SKOWHEGAN — It’s been more than six weeks since a hot water pipe burst inside the Centenary United Methodist Church, flooding the basement where the Community Clothes Closet has operated for the past 11 years.

The cost of repairing damage to the building is estimated to be more than $100,000. The ruined clothing constitutes a loss of another $27,000.

Clothes Closet volunteers shut down the operation and now are waiting for the insurance company to make good on its settlement claim, but it’s been six weeks and it still smells a little musty.

Meanwhile, the 50 or 60 families every week who rely on the free clothing have to go elsewhere or go without warm jackets, hats and boots.

“When you’re serving 60 families a week, you know there’s a need,” said Marion Wing, a co-director of the Clothes Closet with Amy Rouse. “I don’t know what people are doing for clothing.”

“We lost about 10,000 pieces of clothing,” Rouse added. “We filled a 30-yard dumpster with wet clothes. That went to the dump. It wasn’t salvageable. It flooded half the church and it poured down in the basement.”

In the church basement this week, the floors have been taken up and the ceilings taken down in places affected by the flooding, which happened Jan. 7. The wallboard has been removed 2 feet up from the floor because of water damage. Fans are circulating the air downstairs in an effort to dry everything. Salvaged clothing is piled high on tables and covered in plastic, waiting for the racks to reopen.

Even the church organ was damaged.

Upstairs in the chapel, the main doors at the front will have to be replaced because they warped from the force of the steaming hot water that Amy’s husband, Gene Rouse, a Skowhegan selectman, said flowed from the heating system for 12 to 15 hours before anybody knew what was happening.

“Probably about 7,000 gallons of hot, steaming water went through there from the return line on the baseboard heater,” he said. “The furnace runs at about 27 PSI. That puts a whole lot of water out.”

There are two bids to do most of the work on the building, one for about $66,000 and another for about $71,000. Construction could take six weeks.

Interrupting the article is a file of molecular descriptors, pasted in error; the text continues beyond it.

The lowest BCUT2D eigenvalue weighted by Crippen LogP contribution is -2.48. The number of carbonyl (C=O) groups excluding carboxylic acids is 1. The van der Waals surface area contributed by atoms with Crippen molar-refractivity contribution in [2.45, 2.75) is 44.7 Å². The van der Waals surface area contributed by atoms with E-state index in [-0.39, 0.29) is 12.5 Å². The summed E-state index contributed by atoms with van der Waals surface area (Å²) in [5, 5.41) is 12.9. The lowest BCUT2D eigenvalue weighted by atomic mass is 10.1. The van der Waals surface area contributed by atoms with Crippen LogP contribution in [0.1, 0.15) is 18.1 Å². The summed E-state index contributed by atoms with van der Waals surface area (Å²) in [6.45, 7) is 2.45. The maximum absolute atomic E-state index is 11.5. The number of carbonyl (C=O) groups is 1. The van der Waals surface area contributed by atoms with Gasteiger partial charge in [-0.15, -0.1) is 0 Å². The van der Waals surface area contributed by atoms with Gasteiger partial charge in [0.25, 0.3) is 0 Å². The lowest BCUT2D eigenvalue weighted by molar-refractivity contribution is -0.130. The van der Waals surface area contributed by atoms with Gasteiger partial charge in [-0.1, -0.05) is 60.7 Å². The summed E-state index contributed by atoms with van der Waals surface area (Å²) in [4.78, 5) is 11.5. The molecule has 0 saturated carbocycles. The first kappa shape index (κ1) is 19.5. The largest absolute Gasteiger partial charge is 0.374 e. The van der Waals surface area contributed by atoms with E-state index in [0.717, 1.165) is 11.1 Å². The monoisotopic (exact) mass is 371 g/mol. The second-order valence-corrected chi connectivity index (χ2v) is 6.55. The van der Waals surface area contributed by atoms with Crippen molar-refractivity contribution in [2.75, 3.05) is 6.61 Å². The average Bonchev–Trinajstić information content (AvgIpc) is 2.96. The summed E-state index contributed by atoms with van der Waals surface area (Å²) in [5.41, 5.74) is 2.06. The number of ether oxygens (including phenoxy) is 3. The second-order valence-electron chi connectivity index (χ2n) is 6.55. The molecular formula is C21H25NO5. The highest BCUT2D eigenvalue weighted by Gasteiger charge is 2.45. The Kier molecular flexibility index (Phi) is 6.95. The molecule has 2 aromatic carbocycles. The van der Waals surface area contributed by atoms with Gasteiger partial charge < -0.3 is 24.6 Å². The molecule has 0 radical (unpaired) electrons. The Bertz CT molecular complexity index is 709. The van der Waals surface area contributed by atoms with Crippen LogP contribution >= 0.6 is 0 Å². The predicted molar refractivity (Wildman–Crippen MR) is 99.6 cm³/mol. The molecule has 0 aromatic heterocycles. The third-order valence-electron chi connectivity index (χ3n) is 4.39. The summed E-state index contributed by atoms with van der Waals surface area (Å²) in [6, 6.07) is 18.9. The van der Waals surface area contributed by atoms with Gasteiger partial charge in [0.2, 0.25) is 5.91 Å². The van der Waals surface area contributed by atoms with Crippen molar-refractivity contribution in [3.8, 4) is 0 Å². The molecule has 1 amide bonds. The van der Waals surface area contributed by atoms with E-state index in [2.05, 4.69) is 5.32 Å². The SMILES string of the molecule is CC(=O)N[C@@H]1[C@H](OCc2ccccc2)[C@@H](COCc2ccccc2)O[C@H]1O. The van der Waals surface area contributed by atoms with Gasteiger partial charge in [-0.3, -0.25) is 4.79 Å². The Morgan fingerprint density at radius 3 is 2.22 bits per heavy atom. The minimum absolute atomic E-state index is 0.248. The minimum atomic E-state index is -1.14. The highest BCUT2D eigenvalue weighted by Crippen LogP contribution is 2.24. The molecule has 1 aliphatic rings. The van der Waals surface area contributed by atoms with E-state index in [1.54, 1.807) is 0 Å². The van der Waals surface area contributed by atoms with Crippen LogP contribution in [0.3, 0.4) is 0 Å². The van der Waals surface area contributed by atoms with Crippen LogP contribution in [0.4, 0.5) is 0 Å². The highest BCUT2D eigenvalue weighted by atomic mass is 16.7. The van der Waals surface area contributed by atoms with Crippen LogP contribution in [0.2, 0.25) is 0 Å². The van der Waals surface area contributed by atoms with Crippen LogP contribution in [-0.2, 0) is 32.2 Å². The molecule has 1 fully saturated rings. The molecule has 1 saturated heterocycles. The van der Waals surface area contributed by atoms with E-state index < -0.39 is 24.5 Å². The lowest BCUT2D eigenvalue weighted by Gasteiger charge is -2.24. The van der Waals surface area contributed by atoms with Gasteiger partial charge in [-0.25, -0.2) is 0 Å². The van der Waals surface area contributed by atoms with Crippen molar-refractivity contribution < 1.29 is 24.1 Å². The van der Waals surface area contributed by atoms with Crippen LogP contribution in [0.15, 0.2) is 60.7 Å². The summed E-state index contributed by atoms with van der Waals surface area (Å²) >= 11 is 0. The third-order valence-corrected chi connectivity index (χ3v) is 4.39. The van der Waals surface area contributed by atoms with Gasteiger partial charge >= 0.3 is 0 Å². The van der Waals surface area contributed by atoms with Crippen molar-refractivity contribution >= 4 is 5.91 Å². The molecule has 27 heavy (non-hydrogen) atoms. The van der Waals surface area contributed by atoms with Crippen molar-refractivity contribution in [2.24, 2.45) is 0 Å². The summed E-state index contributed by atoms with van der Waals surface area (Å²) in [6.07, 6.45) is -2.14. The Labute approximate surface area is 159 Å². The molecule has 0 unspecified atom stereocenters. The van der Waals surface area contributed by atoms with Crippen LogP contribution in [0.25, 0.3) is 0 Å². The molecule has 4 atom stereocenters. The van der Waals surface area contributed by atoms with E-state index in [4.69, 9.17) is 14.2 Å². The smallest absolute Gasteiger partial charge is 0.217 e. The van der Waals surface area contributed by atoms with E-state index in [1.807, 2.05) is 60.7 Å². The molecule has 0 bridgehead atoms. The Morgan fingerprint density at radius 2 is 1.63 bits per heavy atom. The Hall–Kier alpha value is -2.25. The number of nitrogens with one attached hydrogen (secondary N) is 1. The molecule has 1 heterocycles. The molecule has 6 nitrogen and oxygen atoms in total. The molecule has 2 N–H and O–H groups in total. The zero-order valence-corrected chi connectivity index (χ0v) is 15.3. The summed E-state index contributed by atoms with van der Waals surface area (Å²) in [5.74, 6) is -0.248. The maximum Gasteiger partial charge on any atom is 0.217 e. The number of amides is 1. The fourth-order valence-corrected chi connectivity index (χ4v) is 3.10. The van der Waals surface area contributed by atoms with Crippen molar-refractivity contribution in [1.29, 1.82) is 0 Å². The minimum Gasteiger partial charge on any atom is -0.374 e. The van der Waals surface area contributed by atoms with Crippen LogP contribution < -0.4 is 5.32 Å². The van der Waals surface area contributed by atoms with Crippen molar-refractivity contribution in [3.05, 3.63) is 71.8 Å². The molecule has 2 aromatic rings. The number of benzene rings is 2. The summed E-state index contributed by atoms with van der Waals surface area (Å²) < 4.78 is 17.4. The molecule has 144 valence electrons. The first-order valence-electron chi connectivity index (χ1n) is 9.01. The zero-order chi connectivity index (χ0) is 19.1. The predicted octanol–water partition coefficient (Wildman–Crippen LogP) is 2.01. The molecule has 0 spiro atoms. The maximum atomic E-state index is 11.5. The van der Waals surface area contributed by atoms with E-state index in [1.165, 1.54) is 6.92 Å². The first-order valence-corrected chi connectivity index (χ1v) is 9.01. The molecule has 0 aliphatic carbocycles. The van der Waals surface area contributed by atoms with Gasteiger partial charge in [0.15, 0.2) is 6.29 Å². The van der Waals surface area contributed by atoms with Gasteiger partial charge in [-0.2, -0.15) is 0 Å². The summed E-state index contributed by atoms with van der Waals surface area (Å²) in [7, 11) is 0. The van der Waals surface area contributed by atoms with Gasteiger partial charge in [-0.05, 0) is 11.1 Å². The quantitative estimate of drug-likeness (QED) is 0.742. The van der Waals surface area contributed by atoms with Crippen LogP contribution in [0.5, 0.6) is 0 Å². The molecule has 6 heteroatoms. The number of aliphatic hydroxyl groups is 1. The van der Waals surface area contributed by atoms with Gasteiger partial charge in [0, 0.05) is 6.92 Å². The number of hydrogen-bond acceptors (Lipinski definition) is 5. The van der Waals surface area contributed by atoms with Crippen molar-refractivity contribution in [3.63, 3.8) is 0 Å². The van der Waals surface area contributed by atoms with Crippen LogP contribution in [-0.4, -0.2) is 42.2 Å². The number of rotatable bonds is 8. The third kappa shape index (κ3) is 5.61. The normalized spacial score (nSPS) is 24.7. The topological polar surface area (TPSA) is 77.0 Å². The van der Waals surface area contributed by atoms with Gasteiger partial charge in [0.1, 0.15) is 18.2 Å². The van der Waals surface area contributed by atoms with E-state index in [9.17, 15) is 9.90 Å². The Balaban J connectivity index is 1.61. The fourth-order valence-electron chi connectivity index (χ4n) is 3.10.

“We want to fix floors, walls and ceiling. Anything above that would be extra. We don’t ask for a lot,” Wing said.

All of the clothing was donated, cleaned and displayed on shelves and racks in nine rooms in the sprawling basement. Everything was free — two bags per person, no questions asked.

A bin for donations of clothing outside the church is covered now, and no new donations are being accepted until everything is fixed and the agency can reopen.

The reopening initially had been scheduled for April 1, but with the delay in the insurance claim, that might have to be moved to May 1.

The closure of the Clothes Closet comes during a time when St. Anthony’s Soup Kitchen closed at the Catholic church downtown. The Federated church on Island Avenue has since stepped forward and is providing a free meal once a week from 4 to 5 p.m. every Wednesday at Tewksbury Hall, behind the church.

The soup kitchen closed is until the church can find a new volunteer coordinator. As of this week, there have been no takers.

The Skowhegan Community Food Cupboard continues to give out food as well, three days a week, from its building behind the Mr. Bubbles coin laundry on Waterville Road. There is a food pantry and thrift store in Bingham in the former Jimmy’s Market on Main Street. There also is a community clothes closet at the Seventh-Day Adventist church on upper Main Street in Norridgewock.

Wing said their church found an interesting way to make up for some of the loss: They held “undie sundie.”

“We lost all our underwear and our socks, because they were in bins that got wet,” she said. “Amy has done this thing for three years that we have ‘undie sundie.’ When you stand up in church and announce that next Sunday is going to be undie sundie, you get some looks.”

Rouse said the event involves parishioners going out and buying new sets of underwear — all sizes, all ages.

“It’s all brand new. They go and buy it,” Rouse said. “That’s what undie sundie is all about — fresh underwear.”

Doug Harlow — 612-2367

[email protected]


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